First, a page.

To escape consumerism, moral degradation and the general decay of modern society, Thoreau retreated to Walden Pond. In his words: “I went to the woods because I wished to live deliberately, to front only the essential facts of life, and see if I could not learn what it had to teach, and not, when I came to die, to discover that I had not lived.” Can those of us chained to a desk in order to support ourselves or our families confront these big questions without taking a year long sabbatical? Perhaps taking minibreaks on a daily basis to read the great philosophers may provide us with “medicine for the soul.” As I head out to the lake for a 14-day retreat, I am packing along some titles that will help me ponder how to “live deliberately.”
Can we meet the challenges of modern life using the tools of ancient wisdom? This is the premise of the Consolations of Philosophy by Alain de Botton. He channels philosophers from Aristotle to Nietzsche who provide consolation for unpopularity, not having enough money, frustration, inadequacy and other common afflictions. The School of Life, a storefront lyceum in London founded by de Botton, offers classes and workshops on such topics as “How to make a difference” or “How to fill the god-shaped hole.”
The School of Life even offers a bibliotherapy service. Following a comprehensive interview, your personal reading consultant (we call them reader’s advisors at WPL) will prescribe a list of books that will cure your particular ailment or “illuminate and even change your life.” View their sample prescriptions for common reading aliments here.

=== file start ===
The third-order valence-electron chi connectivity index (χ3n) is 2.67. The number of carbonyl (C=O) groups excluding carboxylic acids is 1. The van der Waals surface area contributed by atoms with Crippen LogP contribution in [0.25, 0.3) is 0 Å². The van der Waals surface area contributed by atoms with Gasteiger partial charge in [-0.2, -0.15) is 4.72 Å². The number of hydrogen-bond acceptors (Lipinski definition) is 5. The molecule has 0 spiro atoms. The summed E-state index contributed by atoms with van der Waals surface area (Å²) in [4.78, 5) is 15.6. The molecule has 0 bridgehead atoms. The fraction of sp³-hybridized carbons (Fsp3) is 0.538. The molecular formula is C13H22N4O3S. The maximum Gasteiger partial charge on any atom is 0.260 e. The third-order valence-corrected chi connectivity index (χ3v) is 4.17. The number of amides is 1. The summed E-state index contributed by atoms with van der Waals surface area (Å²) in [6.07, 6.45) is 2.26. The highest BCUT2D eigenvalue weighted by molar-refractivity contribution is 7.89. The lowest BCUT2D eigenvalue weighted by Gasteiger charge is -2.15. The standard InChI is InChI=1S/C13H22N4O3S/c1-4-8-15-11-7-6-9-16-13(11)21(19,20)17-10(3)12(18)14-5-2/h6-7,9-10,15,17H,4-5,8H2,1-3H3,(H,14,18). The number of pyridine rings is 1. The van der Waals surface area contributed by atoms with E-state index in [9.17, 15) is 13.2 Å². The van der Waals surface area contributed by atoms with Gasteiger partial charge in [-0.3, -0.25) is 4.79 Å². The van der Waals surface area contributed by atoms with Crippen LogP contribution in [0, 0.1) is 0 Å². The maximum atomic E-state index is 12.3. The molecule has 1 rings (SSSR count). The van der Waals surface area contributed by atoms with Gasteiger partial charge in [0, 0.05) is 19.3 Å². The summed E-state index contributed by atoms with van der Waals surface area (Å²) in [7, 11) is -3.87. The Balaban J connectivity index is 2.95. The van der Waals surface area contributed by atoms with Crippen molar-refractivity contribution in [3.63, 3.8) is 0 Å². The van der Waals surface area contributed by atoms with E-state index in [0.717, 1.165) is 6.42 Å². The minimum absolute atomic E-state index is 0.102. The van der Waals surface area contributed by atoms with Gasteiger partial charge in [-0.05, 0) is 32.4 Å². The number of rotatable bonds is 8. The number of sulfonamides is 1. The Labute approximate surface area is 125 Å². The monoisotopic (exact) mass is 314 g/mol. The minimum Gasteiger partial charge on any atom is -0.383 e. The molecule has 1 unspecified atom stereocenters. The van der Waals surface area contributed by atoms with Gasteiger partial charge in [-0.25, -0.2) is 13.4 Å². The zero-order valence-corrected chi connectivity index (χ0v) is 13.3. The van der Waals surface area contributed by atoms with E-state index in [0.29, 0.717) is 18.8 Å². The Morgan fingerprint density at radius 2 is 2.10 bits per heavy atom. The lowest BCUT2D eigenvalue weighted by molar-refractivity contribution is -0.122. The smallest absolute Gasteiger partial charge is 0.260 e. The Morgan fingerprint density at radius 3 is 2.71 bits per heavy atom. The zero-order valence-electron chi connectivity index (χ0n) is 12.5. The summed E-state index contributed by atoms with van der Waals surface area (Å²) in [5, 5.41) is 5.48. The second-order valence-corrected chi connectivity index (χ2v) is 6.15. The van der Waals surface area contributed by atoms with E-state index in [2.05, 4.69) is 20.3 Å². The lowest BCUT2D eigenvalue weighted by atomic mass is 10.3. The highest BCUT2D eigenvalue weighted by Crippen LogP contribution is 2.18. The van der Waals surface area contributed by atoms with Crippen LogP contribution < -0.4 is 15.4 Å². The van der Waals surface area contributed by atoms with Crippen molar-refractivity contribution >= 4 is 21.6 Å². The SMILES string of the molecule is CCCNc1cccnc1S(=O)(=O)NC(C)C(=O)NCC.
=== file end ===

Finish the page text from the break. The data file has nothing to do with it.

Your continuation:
The Happiness Project, a blog turned best selling book by Gretchen Ruben, recounts her year “test driving the wisdom of the ages, current scientific studies and lessons from popular culture about how to be happier.” A modern day Thoreau, Ruben had a sudden realization that she was in danger of wasting her life. Seeing the years slipping by she decided to embark on a quest to discover what she really wanted from life. She consulted “experts” from Bertrand Russell to Oprah as well as current research into positive psychology in search of how to live the good life. Her experiment resulted in the book and The Happiness Project Toolbox available online for anyone who wants to explore for themselves.
How Philosophy Can Save Your Life by Marietta McCarty, a philosophy professor, presents ten ideas that merit quiet reflection or discussion. She provides questions that will stimulate fiery debates on big thoughts. She assigns “homework” in the form of practical exercises and resources to help individuals or philosophy clubs contemplate the concepts that lead to living a truly fulfilling life.
There are many paths to follow and as Groucho Marx once said “If you don’t like my principles, I’ve got others.” But, as Gertrude Stein opined “There ain’t no answer. There ain’t gonna be any answer. There never has been an answer. That’s the answer.”